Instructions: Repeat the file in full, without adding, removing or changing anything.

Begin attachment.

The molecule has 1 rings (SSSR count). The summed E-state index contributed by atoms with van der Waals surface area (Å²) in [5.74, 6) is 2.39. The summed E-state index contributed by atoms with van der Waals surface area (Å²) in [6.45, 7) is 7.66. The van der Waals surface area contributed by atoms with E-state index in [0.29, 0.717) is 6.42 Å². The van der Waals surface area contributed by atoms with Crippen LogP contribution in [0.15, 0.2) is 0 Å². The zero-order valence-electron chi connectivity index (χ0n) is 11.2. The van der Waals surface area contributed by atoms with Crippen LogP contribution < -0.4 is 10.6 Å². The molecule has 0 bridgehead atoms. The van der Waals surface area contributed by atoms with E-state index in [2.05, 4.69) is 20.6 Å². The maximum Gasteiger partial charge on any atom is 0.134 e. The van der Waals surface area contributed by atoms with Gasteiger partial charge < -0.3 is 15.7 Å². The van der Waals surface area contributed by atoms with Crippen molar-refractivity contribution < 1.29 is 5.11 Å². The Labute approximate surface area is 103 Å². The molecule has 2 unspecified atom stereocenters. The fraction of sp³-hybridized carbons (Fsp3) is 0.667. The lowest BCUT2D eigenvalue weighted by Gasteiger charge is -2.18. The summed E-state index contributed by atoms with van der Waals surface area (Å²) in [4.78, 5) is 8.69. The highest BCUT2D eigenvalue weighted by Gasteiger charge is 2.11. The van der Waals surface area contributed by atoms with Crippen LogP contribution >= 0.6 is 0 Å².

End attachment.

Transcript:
The molecule has 1 rings (SSSR count). The summed E-state index contributed by atoms with van der Waals surface area (Å²) in [5.74, 6) is 2.39. The summed E-state index contributed by atoms with van der Waals surface area (Å²) in [6.45, 7) is 7.66. The van der Waals surface area contributed by atoms with E-state index in [0.29, 0.717) is 6.42 Å². The van der Waals surface area contributed by atoms with Crippen LogP contribution in [0.15, 0.2) is 0 Å². The zero-order valence-electron chi connectivity index (χ0n) is 11.2. The van der Waals surface area contributed by atoms with Crippen LogP contribution < -0.4 is 10.6 Å². The molecule has 0 bridgehead atoms. The van der Waals surface area contributed by atoms with E-state index in [2.05, 4.69) is 20.6 Å². The maximum Gasteiger partial charge on any atom is 0.134 e. The van der Waals surface area contributed by atoms with Gasteiger partial charge < -0.3 is 15.7 Å². The van der Waals surface area contributed by atoms with Crippen molar-refractivity contribution < 1.29 is 5.11 Å². The Labute approximate surface area is 103 Å². The molecule has 2 unspecified atom stereocenters. The fraction of sp³-hybridized carbons (Fsp3) is 0.667. The lowest BCUT2D eigenvalue weighted by Gasteiger charge is -2.18. The summed E-state index contributed by atoms with van der Waals surface area (Å²) in [4.78, 5) is 8.69. The highest BCUT2D eigenvalue weighted by Gasteiger charge is 2.11. The van der Waals surface area contributed by atoms with Crippen LogP contribution >= 0.6 is 0 Å².